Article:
S&P Revises Opinion on Performance of Subprime Loans
Rating agencies have continued to home their assessment of troubled nontraditional mortgage securitization vintages from 2005 and 2006 and related collateralized debt obligations.
Standard & Poor's Ratings Services has downgraded 498 of the 612 classes of residential mortgage-backed securities that it placed on CreditWatch with negative implications July 10, and it has corrected the value and status of the securities.
S&P said the 612 classes, rated from the fourth quarter of 2005 through the fourth quarter of 2006, represent $7.35 billion of securities, not $12.02 billion as originally reported.
The downgraded classes, representing $5.69 billion in securities, are backed by first-lien subprime mortgage collateral.
S&P also left 26 of the first-lien subprime classes on CreditWatch and affirmed the ratings on 74 classes and removed them from CreditWatch.
Of the remaining 14 classes, the ratings on nine were affirmed and removed from CreditWatch "because they involve alternative-A mortgage collateral and were not intended to be included" in the July 10 rating actions, and five were left on CreditWatch because they are backed by closed-end second-lien mortgage collateral and will be reviewed later by S&P, the rating agency said.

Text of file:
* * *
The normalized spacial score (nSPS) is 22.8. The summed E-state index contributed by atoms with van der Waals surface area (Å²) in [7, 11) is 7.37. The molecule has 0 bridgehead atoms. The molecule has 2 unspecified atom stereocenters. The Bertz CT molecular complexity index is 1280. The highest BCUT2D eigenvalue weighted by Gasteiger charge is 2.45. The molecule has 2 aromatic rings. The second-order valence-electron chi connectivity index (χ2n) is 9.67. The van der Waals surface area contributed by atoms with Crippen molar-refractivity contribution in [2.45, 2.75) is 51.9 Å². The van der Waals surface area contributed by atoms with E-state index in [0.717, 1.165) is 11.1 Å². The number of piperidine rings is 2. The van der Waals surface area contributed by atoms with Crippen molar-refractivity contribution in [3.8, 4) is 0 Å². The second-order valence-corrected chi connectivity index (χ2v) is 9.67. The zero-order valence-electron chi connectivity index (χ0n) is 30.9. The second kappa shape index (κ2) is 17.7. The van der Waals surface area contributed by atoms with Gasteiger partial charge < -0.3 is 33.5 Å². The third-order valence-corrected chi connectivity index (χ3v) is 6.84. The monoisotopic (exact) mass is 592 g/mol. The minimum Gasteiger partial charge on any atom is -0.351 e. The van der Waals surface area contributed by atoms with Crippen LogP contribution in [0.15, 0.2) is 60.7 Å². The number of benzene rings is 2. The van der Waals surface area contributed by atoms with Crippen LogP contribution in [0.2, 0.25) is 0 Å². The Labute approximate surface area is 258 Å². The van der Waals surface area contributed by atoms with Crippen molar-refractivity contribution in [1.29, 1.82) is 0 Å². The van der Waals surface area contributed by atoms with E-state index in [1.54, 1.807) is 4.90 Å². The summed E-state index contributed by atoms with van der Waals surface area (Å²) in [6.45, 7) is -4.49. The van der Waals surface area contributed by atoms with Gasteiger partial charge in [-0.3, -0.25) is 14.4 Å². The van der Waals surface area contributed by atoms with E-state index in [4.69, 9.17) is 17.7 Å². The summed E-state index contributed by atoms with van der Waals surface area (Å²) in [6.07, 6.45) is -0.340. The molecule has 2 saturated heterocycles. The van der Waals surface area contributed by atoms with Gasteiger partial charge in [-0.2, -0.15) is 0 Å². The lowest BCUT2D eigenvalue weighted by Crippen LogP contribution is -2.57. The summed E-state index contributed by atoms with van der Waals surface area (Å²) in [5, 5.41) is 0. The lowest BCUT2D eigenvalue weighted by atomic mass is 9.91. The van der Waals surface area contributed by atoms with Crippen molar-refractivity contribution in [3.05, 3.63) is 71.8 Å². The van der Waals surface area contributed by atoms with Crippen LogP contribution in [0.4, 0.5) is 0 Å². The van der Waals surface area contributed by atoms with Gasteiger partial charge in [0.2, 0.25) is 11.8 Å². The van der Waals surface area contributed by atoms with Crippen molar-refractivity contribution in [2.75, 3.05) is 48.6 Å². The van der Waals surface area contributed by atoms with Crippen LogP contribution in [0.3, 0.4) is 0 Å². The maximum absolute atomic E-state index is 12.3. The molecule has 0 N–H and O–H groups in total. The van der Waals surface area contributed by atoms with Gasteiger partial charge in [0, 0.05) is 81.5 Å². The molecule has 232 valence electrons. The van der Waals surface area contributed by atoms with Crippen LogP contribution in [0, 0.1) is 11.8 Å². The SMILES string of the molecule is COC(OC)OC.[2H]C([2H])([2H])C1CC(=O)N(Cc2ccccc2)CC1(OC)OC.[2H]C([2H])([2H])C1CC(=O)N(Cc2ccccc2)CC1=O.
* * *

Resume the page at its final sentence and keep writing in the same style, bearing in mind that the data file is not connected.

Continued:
Meanwhile, S&P also downgraded 64 other classes backed by first-lien subprime mortgage collateral that involve CreditWatch actions taken before July 10 on 70 tranches of RMBS.
Of six classes that remain on CreditWatch, three remain "because the issuer is appealing the decision based on the presence of mortgage insurance" and three others remain because they involve either closed-end second-lien or alternative-A mortgage collateral, S&P reported.
The 70 classes were rated from the fourth quarter of 2005 through the fourth quarter of 2006, S&P said.
Also, Fitch Ratings said that 170 subprime residential mortgage-backed securities transactions have been placed "Under Analysis," which indicates that rating actions on the deals will be taken over the next few weeks.
Fitch said the latest under-analysis list reflects June performance results that show "continued negative trends, particularly for the late 2005 and 2006 subprime vintages," as well as changes to Fitch's subprime loss forecasting assumptions based on the new data.
"These changes were made to better capture the deteriorating performance of pools from 2006 and late 2005 in the face of continued poor loan performance and home price weakness," the rating agency said.
In addition, 33 classes from 19 collateralized debt obligations backed partly by subprime residential mortgage-backed securities have been placed on Rating Watch Negative by Fitch Ratings.
The CDO rating actions "are a direct result of collateral deterioration, specifically subprime RMBS, whereby significant portions of the portfolio have been downgraded, placed on RWN or Under Analysis by either Fitch, Moody's or S&P in recent weeks," Fitch said.
The rating agency said it also factored in exposure to 2006 vintage closed-end second-lien RMBS "regardless of any rating activity, based on the severe underperformance of this subsector." (c) 2007 Mortgage Servicing News and SourceMedia, Inc. All Rights Reserved. http://www.bondbuyer.com/ http://www.sourcemedia.com/